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“What is it, mate?” Sparky asked.

Jack held out his hand, and Lucy-Anne gave him the photograph. He moved carefully away from Sparky, showed Emily, and the little girl burst into tears. Then he held up the photo for them all to see again, and Lucy-Anne scolded herself for not realising before.

“Mum,” Jack said. “That's my mum.”

Chapter Four

Family Outing

…and the British Government has restricted all movement into and out of London. All airports in the UK have been closed, with over five hundred flights diverted to French, German, and Spanish airports, and more than two hundred turned back to their countries of origin. At this time, the agent used in the attack has not been identified, and it is not known whether it is chemical or biological in origin. Pictures still being transmitted from inside London show soldiers in NBC suits barricading roads, and bodies piled by roadsides. There is no official word on casualties, although an unnamed source inside the Ministry of Defence describes the death toll as “catastrophic.” The British prime minister is expected to make a statement shortly.

Homeland Security Threat Level is maintained at Severe/Red, and the American public is asked to be on their guard.

— CNN, 12:20 p.m. EST, July 28, 2019

Mum's still alive.

The words were fresh in Jack's mind as they left Camp Truth and headed through the woods. Rosemary and Lucy-Anne went as a grandmother and her granddaughter going to visit friends. Sparky and Jenna were pretending to be boyfriend and girlfriend, a prospect which delighted Sparky and seemed to annoy Jenna immensely. And Jack and his sister Emily were on a family outing. If anyone asked where their parents were, Jack would only have to say “dead” for the understanding to hit home, and he hoped someone did ask, because his mother was still alive!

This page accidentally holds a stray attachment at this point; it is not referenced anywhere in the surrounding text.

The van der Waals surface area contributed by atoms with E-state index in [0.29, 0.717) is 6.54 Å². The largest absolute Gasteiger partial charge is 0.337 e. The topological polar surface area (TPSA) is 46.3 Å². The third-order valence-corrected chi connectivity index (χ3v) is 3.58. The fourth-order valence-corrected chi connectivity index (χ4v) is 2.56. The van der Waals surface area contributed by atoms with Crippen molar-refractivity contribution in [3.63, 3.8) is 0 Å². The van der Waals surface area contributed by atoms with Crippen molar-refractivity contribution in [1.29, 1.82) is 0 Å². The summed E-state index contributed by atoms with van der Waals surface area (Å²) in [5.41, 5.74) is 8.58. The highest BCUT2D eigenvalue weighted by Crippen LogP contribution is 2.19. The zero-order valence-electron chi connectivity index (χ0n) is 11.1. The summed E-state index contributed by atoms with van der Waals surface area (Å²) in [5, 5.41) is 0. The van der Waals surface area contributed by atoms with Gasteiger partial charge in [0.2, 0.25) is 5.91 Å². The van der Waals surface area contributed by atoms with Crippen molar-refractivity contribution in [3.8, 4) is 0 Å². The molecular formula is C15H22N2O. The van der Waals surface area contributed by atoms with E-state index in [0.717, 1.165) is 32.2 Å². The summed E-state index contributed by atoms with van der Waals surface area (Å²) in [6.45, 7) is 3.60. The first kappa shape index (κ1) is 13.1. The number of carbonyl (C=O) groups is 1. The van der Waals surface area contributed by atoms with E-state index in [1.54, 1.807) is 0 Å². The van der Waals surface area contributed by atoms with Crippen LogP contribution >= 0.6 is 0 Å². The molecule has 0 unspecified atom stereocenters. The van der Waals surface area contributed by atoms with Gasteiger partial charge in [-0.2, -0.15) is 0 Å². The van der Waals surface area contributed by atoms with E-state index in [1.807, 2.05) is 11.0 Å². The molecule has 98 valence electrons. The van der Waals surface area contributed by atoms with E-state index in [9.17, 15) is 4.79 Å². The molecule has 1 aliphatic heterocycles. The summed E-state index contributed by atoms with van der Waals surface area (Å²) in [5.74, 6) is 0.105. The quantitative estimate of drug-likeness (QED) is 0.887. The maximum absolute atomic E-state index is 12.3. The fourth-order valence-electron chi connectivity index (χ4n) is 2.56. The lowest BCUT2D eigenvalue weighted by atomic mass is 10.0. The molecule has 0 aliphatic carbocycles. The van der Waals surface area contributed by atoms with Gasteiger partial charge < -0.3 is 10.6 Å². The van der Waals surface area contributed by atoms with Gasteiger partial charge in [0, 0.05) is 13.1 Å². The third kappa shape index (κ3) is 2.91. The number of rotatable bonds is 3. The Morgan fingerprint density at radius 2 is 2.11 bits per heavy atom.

Emily fluttered around in excitement, filming everything in sight. Jack wanted to tell her to save the batteries, but he knew she had several spares and a solar recharger, and he liked seeing her so absorbed in something. He could always tell the difference between her being simply distracted, or completely involved in something that took her away from their sad reality. Now, she was just a little girl chasing butterflies.

When they emerged from the woods and walked along the main road, traffic was light, and nobody seemed to pay them any attention. A police car zipped by, pale face at the window. Closer to the bus stop, Jack held his breath as a Capital Keeper wagon roared past. It had once been an army truck, but the camouflage paint had gone, replaced by the now-familiar deep Royal Blue.